So, imagination. The realm of creative, slightly batty, forgetful types like Albert Einstein, Pablo Picasso - and me. I think not. The realm of all of us – that’s what I went to Keele University to say. What happened to me with In The Trees was that I was captured by an idea. It got me so tightly that it wouldn’t let go. And that’s exactly what had happened to the young people I went out to meet. There, miles from civilization, guarded by soldiers because their project was so dangerous, I found groups of young school leavers trekking into the jungle and enduring hideously primitive living conditions because the idea of saving the rain forest had lodged itself in their heads and wouldn’t be removed. They’d had the imagination to see what might happen if nothing was done - and they were doing what they could.
When did your imagination first kick off? I have a photo somewhere of myself at the age of three making up stories for the big children next door. They’re lined up on one side of the garden wall and I’m on the other and they’re asking what happened next…and next…and next… and I’m telling them.
I believe I was privileged to grow up in an age where imagination was valued. At my primary school my ability to make up and write stories was encouraged. I was made to feel special because of what I could do. But anybody who had half a good idea was made to feel special too. These were the years after the war when the country was trying to grow itself again and its young people were not just its future but valued as a resource.
There was so much freedom back in those days. Half my childhood was spent lurking around back alleys, looking for fairies under bramble bushes, going early to the local park so that I could sit and enjoy it all on my own, making dens in the undergrowth and stories in my head. I travelled alone on the underground. My parents would put me on a bus on one side of London and I’d be met off it on the other. Apart from that little matter of sums and science, languages and sport [in other words, all the things I wasn’t good at in school] I was free. And my imagination was free.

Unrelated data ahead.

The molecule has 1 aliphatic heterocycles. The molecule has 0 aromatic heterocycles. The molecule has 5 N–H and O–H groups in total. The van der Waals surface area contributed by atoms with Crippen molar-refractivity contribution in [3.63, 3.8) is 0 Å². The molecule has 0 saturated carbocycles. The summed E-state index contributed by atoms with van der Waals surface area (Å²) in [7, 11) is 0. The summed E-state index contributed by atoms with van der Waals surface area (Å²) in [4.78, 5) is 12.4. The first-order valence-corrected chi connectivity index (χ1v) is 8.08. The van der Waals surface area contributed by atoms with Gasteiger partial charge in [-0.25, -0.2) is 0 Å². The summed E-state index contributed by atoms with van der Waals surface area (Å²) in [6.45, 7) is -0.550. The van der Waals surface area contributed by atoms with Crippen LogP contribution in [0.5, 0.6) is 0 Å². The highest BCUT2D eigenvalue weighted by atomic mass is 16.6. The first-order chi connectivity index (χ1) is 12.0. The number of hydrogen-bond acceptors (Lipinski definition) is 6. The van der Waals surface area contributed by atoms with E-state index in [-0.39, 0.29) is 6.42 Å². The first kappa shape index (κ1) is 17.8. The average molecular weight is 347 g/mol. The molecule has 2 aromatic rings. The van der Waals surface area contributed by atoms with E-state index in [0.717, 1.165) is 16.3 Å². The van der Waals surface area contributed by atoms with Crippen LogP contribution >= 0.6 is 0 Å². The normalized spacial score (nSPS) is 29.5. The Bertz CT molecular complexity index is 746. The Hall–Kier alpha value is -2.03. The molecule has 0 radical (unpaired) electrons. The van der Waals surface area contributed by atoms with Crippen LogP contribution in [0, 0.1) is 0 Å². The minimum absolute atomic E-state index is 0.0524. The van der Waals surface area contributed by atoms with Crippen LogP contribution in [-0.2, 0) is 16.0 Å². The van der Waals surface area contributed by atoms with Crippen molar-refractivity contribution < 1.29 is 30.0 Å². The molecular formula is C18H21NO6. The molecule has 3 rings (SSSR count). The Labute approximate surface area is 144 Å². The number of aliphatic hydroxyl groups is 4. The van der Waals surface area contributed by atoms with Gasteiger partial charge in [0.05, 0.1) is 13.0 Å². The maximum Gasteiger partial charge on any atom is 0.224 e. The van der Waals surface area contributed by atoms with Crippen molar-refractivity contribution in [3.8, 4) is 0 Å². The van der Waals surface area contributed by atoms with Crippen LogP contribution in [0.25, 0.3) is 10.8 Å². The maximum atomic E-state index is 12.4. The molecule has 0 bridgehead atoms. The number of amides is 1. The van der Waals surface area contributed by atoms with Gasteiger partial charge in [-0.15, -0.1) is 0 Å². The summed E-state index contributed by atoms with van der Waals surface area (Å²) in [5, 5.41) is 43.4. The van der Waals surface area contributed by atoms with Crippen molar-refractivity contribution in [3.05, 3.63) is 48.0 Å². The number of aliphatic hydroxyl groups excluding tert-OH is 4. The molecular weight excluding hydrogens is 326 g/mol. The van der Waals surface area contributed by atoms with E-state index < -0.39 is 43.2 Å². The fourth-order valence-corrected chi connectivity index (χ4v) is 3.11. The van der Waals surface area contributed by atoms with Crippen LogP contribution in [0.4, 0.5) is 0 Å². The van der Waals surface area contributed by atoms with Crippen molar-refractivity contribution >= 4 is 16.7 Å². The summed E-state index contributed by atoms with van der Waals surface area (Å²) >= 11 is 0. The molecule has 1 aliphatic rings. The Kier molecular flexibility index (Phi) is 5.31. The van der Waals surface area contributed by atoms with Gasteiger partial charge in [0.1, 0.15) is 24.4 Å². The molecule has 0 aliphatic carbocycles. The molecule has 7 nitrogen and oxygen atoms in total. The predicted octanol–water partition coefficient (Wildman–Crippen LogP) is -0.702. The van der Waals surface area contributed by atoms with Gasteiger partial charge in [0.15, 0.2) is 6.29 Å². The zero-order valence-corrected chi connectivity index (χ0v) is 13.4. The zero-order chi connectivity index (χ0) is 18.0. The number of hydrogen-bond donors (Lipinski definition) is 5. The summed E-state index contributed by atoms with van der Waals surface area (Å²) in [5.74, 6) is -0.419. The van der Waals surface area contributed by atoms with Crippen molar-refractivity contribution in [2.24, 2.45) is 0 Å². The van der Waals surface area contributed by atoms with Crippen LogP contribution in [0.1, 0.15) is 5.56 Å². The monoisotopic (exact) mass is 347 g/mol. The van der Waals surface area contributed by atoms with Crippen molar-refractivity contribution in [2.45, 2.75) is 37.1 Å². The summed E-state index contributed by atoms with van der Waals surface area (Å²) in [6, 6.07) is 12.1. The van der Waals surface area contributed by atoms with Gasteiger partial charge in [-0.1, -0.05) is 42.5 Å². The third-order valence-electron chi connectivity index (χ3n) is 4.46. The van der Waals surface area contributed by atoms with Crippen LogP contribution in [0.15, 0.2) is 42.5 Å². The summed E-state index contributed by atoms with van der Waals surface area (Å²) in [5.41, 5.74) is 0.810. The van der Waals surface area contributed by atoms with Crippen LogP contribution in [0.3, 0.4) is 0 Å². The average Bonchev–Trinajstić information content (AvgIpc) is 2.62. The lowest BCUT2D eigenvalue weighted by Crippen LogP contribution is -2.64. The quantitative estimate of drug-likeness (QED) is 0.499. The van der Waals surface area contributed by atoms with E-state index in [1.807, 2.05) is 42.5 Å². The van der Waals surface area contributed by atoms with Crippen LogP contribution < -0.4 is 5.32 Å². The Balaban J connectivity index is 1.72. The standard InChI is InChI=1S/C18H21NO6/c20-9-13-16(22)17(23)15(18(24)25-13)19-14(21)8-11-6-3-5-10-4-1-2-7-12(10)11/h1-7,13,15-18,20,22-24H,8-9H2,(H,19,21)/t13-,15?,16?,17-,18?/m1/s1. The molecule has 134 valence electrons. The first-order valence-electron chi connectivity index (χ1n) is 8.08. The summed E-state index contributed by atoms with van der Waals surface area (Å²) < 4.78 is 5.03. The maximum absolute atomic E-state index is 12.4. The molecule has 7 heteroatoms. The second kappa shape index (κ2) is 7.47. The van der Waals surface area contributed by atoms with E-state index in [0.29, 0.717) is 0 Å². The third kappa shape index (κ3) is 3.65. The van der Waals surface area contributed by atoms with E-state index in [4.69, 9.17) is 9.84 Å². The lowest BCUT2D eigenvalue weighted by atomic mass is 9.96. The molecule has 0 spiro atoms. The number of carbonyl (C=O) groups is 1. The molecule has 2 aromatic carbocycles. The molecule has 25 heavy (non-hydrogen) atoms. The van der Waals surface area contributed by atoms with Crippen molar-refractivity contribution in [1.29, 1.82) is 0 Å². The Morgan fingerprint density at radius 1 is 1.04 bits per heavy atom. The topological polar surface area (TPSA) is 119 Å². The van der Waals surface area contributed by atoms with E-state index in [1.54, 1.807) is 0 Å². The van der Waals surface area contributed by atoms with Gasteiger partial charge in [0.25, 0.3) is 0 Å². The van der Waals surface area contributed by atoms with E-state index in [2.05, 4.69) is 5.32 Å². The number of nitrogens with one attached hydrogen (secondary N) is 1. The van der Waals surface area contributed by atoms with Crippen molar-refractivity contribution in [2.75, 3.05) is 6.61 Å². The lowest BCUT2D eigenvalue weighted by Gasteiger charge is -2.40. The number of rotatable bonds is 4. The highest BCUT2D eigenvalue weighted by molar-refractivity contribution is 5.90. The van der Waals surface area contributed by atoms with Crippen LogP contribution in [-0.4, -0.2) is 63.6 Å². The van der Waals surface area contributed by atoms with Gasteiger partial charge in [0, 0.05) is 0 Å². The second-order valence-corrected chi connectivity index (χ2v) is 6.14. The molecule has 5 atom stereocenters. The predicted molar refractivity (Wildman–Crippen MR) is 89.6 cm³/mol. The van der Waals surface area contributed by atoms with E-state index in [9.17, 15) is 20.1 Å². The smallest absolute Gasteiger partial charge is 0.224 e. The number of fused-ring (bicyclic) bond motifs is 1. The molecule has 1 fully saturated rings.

Even when my children were growing up, they too were free. We lived out in a Shropshire village on the edge of the Long Mountain. Summer holidays were spent playing cowboys in the long grass of the churchyard next door [when funerals weren’t taking place] or damming up the local stream.
There’s a tendency, I know, to say that things aren’t what they used to be in the good old days. By which we mean our good old days. Well, surprise, surprise, children are born and growing up with every bit as much imagination as children ever were. The big question now, though, is what happens to it.
Nowadays nobody in that village allows their children to play down the stream. Not since the funny man was there, trying with some woman to get children into his car. So often now it’s fear that fuels people’s imaginations, not opportunities. Who might be lurking round the corner, waiting to pounce? What are governments really up to if we only knew the truth? When will Peak Oil happen and the world as we know it come to an end?
I think we have some very real reasons to be fearful sometimes. But with imagination we can overcome our fears, or at the very least work our way round them. Imagination doesn’t have to bring out the worst in us. It can turn our problems into opportunities. And that’s surely where education comes in.